Developing the right academic programs is just the first step in building a workforce. Perhaps the bigger challenge can be getting people interested in senior living in the first place. Students who traditionally pursue a degree in hospitality business management are looking to run hotels and restaurants, and senior living might not even cross their minds. They may not be aware senior living is now one of the most entrepreneurial spaces in hospitality, with greater opportunity for career growth. Through classroom, experiential learning, and partnerships with senior-living companies, the school is showing students that senior housing isn’t what it used to be—it has evolved to become more comparable to hospitality businesses, such as hotels. In the words of Granger Cobb, the institute is “looking to make senior living sexy.”

Developing the senior living workforce is only one piece in the puzzle. To help the industry create more agile and innovative approaches to  meet the needs of an aging population, the Granger Cobb Institute will focus on research to improve senior-living practices. That will include researching emerging technologies, as well as how to improve seniors’ overall quality of life. Currently, the program is researching impacts of farm-to-table practices in senior-living communities and management training programs to create the next generation of senior-living leaders.

Furthermore, understanding the implications of “senior tech” on the overall efficiency and safety of senior-living communities is a growing interest. Research into the effectiveness, acceptance and return on investment of these technologies will enable seniors to live safely and independently longer and allow senior-living operators access to more data to make more informed quality-care decisions.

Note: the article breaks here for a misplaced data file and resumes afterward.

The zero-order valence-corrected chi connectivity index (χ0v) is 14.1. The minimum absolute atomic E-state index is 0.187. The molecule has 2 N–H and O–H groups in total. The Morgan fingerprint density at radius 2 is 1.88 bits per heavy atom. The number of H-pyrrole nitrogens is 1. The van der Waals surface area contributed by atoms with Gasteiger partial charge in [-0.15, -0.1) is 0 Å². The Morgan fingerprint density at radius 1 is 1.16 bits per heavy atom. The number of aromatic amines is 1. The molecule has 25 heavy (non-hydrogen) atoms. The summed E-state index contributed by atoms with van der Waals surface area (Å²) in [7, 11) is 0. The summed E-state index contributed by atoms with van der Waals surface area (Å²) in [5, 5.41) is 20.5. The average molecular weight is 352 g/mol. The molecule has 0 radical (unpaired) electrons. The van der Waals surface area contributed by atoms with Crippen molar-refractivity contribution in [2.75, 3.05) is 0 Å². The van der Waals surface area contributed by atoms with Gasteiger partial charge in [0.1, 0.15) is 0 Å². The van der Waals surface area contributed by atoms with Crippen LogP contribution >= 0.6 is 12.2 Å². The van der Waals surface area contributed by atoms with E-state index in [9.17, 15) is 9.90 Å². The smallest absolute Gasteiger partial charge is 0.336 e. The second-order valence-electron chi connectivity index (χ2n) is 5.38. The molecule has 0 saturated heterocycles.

At the apex of academics and research sits industry partnerships. Not only would WSU’s senior-living management program not exist in its current state without those partnerships, but they are the best way to create an industry-led, academic program that funnels students into the industry’s talent pipeline.

Partnerships with organizations such as Aegis Living, Merrill Gardens, NIC, Argentum, Milestone, and Blue Harbor serve two purposes. First, they ensure content being taught in the classroom reflects the actual needs and trends in the industry. The program at WSU frequently brings experts from the industry into the classroom to serve as experts on topics such as sales and marketing, financial management, lifestyle and dining, operations management, and others. Second, those organizations give students the opportunity to build real-world skills through work experiences in senior-living communities. That helps students develop the relationships they need to find careers in the industry after graduation. 

In the meantime, the senior population will continue to boom, and the industry must prepare adequately the next generation of leaders, managers, and caregivers who will serve it. While the workforce gap won’t be filled in one semester of college or through one online certificate program, proper training and research can help to fill the void.

Scott Eckstein is a clinical assistant professor and senior-living executive-in-residence for the Hospitality Business Management program at Washington State University.